I read a thought-provoking meme yesterday about alcohol. About how it ruins lives when used in excess and to numb the pain. It was very cleverly-worded, and I wish I could remember what it said verbatim, but that was the gist.
In my book Circus in a Shot Glass (out on submission), the main character is an alcoholic. I’m not one to give things away, but drinking is a way of coping for her. I do not drink, so how to write about a character that does? Two things…
RESEARCH. Not of the imbibing variety, but I did some talking with a psychiatrist, who straightened me out on a few points. There was also a friend who kindly looked at it and pointed out some inaccuracies, which I then fixed.
But the biggest part of getting the character right for me was TAPPING INTO MY OWN PAIN AND USING EMPATHY. While writing CIASG, I became the character. I had to get my mind in a certain place by calling up dark moments, less-than-lucid moments, confusion, fuzziness, pain.
Being a writer can be very similar to being an actor. You research the role and, for a while, you become whoever you’re portraying. For example: in my high school production of The Miracle Worker, I portrayed Annie Sullivan. During one rehearsal, I lost myself in the role and wept real tears. Annie was talking about how Helen is not her child, denying that she loves the girl, fearing to love another soul again, because love hurts. She’d lost her brother at a young age, after promising that she’d take care of him. She promised to take care of Helen. Was history about to repeat itself? Was Helen going to be lost to the darkness of her own little world forever? All of these emotions overpowered me and I had trouble finishing the scene.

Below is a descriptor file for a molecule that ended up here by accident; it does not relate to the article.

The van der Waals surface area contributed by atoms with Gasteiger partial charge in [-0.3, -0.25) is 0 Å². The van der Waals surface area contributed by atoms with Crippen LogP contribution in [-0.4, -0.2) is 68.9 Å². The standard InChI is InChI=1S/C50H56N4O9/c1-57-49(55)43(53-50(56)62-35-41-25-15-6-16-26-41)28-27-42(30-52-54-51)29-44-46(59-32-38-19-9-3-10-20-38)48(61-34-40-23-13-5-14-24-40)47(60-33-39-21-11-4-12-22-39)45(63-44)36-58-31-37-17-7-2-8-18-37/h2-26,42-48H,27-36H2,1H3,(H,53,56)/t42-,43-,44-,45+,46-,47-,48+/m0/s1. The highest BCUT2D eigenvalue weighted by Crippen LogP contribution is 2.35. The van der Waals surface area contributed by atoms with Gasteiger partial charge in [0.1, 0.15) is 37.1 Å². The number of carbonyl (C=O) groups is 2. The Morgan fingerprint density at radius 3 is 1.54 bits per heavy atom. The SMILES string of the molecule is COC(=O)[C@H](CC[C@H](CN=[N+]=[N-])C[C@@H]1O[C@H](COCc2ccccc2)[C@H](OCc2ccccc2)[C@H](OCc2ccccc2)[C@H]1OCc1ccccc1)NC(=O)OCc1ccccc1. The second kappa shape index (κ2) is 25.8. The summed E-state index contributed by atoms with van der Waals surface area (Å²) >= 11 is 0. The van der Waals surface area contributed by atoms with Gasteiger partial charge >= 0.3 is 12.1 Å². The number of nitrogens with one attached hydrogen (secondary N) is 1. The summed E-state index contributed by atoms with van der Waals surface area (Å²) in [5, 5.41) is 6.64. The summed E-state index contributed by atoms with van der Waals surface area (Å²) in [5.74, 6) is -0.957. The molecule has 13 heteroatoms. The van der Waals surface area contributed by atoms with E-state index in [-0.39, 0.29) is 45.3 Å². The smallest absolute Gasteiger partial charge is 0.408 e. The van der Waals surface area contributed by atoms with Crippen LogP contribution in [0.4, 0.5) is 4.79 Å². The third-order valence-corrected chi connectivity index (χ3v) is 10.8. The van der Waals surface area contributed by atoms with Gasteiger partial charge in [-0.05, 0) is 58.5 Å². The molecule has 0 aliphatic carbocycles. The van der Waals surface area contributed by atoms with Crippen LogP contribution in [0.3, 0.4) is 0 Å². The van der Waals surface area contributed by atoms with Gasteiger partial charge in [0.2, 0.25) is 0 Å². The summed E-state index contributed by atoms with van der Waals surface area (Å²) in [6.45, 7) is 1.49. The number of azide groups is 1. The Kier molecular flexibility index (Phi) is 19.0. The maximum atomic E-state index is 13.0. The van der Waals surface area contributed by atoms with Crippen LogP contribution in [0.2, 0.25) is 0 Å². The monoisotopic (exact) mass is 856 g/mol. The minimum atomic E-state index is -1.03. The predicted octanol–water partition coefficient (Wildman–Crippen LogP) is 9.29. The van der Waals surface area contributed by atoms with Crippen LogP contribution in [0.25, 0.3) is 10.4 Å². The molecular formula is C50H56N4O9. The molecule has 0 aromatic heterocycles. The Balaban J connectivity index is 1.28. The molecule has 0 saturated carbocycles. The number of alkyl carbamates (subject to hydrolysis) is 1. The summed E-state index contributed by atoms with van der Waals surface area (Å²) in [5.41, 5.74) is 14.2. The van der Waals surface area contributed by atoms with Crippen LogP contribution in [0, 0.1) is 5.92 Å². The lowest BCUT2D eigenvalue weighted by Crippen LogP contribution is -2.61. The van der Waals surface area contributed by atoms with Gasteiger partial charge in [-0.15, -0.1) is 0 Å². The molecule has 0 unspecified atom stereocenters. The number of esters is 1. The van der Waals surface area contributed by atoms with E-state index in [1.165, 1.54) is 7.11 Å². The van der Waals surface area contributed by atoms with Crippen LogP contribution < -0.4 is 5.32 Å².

But I’ve never lost a brother or anyone I said I’d take care of. But I’ve known loss, even if it was on a lesser scale or in a different way. By taking your own experiences and magnifying them, you can understand anyone to a degree. And you can understand the characters you’re writing.
If you’re not a writer, you use this intuition when you talk and listen to someone who’s grieving or sick. You can use it when reading (which makes the story all the more enjoyable, in my own humble opinion.)
That’s all for now.
Keep your nose in a book and your pen on the page,